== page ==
Design Thinking – Creating an Intuitive and Pleasurable Experience

Modern technology and modern business is rife with complexity, which can take many forms.  Software must be correctly integrated with hardware.  Designs must be intuitive and simple for a new user.  Sometimes entire systems must be reinvented to meet the needs of a completely new means of doing business.  The toughest part of reinventing designs…

Modern technology and modern business is rife with complexity, which can take many forms.  Software must be correctly integrated with hardware.  Designs must be intuitive and simple for a new user.  Sometimes entire systems must be reinvented to meet the needs of a completely new means of doing business.  The toughest part of reinventing designs in the modern world is that real people still need help making sense of them. When televisions were first introduced, for instance, they were relatively simple to operate.  Today, however, a modern television is capable of more functions than the original designers could have ever imagined.  Despite its capabilities, real people still have to be able to use it, and that can be a real challenge as technology continues to grow.

The Power of Design Thinking

A responsive and flexible organizational culture can help with these challenges.  First, it imperative to observe real consumers and determine what they want and need.  This can be troublesome for closed-minded individuals because these kinds of things are hard to quantify.  Words like “engaged” and “immersed” are more emotional but nonetheless very accurate.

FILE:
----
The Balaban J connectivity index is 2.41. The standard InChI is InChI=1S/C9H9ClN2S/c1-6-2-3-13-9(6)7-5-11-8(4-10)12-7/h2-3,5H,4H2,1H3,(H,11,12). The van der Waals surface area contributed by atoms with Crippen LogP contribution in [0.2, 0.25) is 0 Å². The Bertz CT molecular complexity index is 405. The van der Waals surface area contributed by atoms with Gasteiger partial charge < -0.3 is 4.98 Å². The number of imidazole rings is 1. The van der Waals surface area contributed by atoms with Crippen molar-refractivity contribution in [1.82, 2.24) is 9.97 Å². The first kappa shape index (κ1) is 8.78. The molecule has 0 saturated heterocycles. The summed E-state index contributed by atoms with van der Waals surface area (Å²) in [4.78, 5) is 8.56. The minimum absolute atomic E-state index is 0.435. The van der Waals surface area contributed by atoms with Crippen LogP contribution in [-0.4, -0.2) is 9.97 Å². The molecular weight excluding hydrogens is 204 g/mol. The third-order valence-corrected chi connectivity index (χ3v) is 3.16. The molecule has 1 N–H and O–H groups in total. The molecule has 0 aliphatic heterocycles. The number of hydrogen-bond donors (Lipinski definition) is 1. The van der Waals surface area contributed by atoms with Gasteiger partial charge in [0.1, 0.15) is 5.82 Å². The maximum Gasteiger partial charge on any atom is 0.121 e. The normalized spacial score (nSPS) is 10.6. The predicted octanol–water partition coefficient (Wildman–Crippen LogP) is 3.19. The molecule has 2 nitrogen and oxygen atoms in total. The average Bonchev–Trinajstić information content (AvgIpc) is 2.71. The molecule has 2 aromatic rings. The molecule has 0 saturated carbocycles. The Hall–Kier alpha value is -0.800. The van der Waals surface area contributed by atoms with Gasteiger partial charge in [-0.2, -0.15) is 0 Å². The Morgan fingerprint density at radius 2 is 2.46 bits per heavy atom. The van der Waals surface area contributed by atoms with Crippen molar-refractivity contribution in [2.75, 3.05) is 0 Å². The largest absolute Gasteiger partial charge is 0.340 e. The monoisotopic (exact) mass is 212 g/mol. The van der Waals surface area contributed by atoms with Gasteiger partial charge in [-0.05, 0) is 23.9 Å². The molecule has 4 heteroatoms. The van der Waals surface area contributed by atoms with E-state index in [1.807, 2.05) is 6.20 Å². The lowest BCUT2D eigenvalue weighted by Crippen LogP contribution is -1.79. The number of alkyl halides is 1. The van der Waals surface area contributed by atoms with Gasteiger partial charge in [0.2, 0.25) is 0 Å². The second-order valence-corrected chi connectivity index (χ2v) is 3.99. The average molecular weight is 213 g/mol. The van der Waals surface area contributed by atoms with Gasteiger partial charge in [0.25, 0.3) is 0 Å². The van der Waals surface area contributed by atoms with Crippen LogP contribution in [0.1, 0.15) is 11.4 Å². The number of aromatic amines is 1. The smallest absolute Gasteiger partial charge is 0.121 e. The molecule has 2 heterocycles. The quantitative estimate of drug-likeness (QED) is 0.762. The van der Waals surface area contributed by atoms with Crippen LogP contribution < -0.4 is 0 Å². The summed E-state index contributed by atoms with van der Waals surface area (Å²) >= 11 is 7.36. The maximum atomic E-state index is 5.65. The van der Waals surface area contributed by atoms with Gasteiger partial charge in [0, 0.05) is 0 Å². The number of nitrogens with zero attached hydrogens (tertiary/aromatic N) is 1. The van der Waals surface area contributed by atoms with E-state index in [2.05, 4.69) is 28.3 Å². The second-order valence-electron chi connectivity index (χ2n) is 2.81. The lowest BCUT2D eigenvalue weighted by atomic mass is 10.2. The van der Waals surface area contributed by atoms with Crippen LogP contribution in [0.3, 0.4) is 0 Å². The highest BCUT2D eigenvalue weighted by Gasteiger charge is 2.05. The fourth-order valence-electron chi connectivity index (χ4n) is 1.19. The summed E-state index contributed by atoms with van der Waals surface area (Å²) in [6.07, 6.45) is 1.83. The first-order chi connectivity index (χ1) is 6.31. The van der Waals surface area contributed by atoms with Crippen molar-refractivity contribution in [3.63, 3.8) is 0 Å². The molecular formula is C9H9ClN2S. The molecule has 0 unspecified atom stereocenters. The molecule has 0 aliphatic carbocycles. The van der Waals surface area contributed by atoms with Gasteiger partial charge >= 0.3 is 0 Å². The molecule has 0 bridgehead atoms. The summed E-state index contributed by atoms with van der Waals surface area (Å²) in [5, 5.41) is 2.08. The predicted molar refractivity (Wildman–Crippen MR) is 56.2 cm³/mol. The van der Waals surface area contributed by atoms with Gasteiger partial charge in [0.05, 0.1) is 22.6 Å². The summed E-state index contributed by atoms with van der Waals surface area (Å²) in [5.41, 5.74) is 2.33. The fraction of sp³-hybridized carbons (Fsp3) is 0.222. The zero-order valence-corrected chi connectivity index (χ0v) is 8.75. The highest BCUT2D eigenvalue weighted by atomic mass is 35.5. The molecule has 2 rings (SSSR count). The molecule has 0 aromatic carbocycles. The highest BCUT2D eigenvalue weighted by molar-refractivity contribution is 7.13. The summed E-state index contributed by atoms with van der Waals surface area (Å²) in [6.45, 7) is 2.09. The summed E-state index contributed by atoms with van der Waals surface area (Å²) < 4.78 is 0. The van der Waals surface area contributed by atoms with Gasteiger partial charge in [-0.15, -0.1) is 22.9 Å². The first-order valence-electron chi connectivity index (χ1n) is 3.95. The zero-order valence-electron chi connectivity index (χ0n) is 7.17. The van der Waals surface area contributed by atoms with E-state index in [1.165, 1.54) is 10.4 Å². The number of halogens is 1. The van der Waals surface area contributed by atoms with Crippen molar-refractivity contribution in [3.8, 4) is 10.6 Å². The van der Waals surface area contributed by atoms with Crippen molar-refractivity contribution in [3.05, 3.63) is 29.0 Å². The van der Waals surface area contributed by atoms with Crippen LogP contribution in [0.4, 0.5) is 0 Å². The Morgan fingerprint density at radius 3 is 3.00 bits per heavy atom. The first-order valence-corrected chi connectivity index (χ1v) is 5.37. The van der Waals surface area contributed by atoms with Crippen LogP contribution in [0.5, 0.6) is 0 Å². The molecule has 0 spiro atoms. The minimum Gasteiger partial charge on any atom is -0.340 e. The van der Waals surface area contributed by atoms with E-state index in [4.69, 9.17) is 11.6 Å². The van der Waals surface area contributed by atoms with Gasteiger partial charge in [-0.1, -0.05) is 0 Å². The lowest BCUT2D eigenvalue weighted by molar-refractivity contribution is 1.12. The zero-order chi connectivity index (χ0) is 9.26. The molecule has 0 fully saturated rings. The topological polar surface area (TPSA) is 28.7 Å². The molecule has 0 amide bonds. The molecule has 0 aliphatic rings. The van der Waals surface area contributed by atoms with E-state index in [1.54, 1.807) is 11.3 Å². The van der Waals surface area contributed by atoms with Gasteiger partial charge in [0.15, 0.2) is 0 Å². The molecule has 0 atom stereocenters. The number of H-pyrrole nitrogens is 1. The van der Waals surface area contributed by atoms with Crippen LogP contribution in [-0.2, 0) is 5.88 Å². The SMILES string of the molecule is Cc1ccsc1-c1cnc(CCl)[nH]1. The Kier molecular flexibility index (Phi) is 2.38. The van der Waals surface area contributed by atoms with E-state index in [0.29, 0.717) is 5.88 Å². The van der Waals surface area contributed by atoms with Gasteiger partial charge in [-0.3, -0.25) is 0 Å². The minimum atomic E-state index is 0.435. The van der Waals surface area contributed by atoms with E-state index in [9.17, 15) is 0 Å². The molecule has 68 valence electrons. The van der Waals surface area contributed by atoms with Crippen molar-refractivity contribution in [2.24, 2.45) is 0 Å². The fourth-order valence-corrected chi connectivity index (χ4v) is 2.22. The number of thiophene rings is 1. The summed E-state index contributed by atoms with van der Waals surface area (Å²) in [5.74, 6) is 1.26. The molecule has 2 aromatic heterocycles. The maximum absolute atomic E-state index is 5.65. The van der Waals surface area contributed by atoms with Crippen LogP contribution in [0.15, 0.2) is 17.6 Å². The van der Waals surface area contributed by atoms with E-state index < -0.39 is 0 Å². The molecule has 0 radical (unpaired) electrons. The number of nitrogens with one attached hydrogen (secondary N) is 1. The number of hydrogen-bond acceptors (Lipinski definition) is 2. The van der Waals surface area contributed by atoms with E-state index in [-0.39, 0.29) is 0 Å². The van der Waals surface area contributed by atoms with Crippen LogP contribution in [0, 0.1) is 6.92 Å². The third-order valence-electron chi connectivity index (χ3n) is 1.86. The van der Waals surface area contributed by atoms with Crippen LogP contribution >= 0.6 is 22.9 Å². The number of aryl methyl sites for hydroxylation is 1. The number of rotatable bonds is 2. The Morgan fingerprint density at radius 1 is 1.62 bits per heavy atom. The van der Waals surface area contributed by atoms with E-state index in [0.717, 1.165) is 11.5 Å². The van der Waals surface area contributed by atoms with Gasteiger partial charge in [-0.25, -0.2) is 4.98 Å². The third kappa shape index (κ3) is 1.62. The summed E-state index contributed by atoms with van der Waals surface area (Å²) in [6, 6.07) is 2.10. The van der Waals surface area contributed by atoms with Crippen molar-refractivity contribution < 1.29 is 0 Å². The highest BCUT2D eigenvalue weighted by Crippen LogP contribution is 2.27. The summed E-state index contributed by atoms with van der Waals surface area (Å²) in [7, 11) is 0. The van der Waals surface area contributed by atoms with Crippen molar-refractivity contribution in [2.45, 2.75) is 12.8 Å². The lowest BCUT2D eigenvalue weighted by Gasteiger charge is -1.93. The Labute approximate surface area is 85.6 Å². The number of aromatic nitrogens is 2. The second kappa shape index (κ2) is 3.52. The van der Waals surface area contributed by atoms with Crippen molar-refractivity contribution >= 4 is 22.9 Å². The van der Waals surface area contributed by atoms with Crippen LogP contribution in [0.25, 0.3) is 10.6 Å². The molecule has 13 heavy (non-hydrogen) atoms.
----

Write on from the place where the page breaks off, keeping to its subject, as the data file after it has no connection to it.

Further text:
The Importance of a Feeling

Products must serve a function, but the importance of a feeling cannot be overlooked.  When someone buys a luxury car, functionally he or she just needs a mode of transportation.  However, the individual wants to feel luxurious, rich, and pampered.  Those feelings are as real as the technical specifications of the engine and are no less important to the consumer.  In many instances, it’s that emotional connection that will ultimately result in the product’s success or failure.  When people buy smartphones, how many of them really understand how it works?  On the other hand, how many of them choose the phone that just “feels” right, somehow?  Successful companies understand that this most intangible of factors is often the most influential.

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